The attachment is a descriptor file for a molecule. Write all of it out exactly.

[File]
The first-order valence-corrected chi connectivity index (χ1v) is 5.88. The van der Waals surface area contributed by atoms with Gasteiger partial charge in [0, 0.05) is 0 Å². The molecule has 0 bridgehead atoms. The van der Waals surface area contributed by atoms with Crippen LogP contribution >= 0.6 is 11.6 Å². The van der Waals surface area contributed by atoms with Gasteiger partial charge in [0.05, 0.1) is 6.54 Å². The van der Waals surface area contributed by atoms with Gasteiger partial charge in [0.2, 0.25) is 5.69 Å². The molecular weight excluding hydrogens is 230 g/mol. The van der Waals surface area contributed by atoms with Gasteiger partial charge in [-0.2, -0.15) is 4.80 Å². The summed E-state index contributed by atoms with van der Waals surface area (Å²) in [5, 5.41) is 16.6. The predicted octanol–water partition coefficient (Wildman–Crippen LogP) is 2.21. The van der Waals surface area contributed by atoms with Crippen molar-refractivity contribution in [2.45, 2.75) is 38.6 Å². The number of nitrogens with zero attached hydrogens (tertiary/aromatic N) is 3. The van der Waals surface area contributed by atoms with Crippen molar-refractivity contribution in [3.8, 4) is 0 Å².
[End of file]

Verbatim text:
The first-order valence-corrected chi connectivity index (χ1v) is 5.88. The van der Waals surface area contributed by atoms with Gasteiger partial charge in [0, 0.05) is 0 Å². The molecule has 0 bridgehead atoms. The van der Waals surface area contributed by atoms with Crippen LogP contribution >= 0.6 is 11.6 Å². The van der Waals surface area contributed by atoms with Gasteiger partial charge in [0.05, 0.1) is 6.54 Å². The van der Waals surface area contributed by atoms with Gasteiger partial charge in [0.2, 0.25) is 5.69 Å². The molecular weight excluding hydrogens is 230 g/mol. The van der Waals surface area contributed by atoms with Gasteiger partial charge in [-0.2, -0.15) is 4.80 Å². The summed E-state index contributed by atoms with van der Waals surface area (Å²) in [5, 5.41) is 16.6. The predicted octanol–water partition coefficient (Wildman–Crippen LogP) is 2.21. The van der Waals surface area contributed by atoms with Crippen molar-refractivity contribution in [2.45, 2.75) is 38.6 Å². The number of nitrogens with zero attached hydrogens (tertiary/aromatic N) is 3. The van der Waals surface area contributed by atoms with Crippen molar-refractivity contribution in [3.8, 4) is 0 Å².